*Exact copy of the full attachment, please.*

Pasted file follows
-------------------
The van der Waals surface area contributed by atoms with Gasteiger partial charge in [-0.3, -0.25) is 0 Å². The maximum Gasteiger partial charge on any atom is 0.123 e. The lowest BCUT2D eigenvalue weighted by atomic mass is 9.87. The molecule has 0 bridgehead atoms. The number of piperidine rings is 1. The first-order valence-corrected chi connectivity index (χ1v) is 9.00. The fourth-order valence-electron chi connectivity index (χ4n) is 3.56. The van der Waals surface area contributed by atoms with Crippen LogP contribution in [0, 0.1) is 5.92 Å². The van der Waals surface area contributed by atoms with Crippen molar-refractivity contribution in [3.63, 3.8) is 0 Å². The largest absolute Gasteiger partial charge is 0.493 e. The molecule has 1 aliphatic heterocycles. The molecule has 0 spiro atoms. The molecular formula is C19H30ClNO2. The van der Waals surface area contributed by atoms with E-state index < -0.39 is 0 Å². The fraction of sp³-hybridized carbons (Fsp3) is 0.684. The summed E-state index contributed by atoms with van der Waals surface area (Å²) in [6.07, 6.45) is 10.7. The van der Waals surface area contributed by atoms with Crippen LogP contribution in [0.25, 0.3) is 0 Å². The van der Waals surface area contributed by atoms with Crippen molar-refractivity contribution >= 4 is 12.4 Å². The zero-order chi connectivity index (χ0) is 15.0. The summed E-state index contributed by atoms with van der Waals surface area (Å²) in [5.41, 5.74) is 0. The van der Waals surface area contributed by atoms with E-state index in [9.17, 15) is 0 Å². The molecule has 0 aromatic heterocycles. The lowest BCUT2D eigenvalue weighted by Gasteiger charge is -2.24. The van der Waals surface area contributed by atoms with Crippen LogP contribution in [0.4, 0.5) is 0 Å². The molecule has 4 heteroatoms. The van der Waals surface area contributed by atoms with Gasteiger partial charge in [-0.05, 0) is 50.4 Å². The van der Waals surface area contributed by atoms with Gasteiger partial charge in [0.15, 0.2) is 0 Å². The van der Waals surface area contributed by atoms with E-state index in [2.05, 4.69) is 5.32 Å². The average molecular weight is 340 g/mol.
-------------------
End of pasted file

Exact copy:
The van der Waals surface area contributed by atoms with Gasteiger partial charge in [-0.3, -0.25) is 0 Å². The maximum Gasteiger partial charge on any atom is 0.123 e. The lowest BCUT2D eigenvalue weighted by atomic mass is 9.87. The molecule has 0 bridgehead atoms. The number of piperidine rings is 1. The first-order valence-corrected chi connectivity index (χ1v) is 9.00. The fourth-order valence-electron chi connectivity index (χ4n) is 3.56. The van der Waals surface area contributed by atoms with Crippen LogP contribution in [0, 0.1) is 5.92 Å². The van der Waals surface area contributed by atoms with Crippen molar-refractivity contribution in [3.63, 3.8) is 0 Å². The largest absolute Gasteiger partial charge is 0.493 e. The molecule has 1 aliphatic heterocycles. The molecule has 0 spiro atoms. The molecular formula is C19H30ClNO2. The van der Waals surface area contributed by atoms with E-state index < -0.39 is 0 Å². The fraction of sp³-hybridized carbons (Fsp3) is 0.684. The summed E-state index contributed by atoms with van der Waals surface area (Å²) in [6.07, 6.45) is 10.7. The van der Waals surface area contributed by atoms with Crippen LogP contribution in [0.25, 0.3) is 0 Å². The van der Waals surface area contributed by atoms with Crippen molar-refractivity contribution >= 4 is 12.4 Å². The zero-order chi connectivity index (χ0) is 15.0. The summed E-state index contributed by atoms with van der Waals surface area (Å²) in [5.41, 5.74) is 0. The van der Waals surface area contributed by atoms with E-state index in [9.17, 15) is 0 Å². The molecule has 0 aromatic heterocycles. The lowest BCUT2D eigenvalue weighted by Gasteiger charge is -2.24. The van der Waals surface area contributed by atoms with Crippen LogP contribution in [0.4, 0.5) is 0 Å². The molecule has 4 heteroatoms. The van der Waals surface area contributed by atoms with Gasteiger partial charge in [-0.05, 0) is 50.4 Å². The van der Waals surface area contributed by atoms with Gasteiger partial charge in [0.15, 0.2) is 0 Å². The van der Waals surface area contributed by atoms with E-state index in [2.05, 4.69) is 5.32 Å². The average molecular weight is 340 g/mol.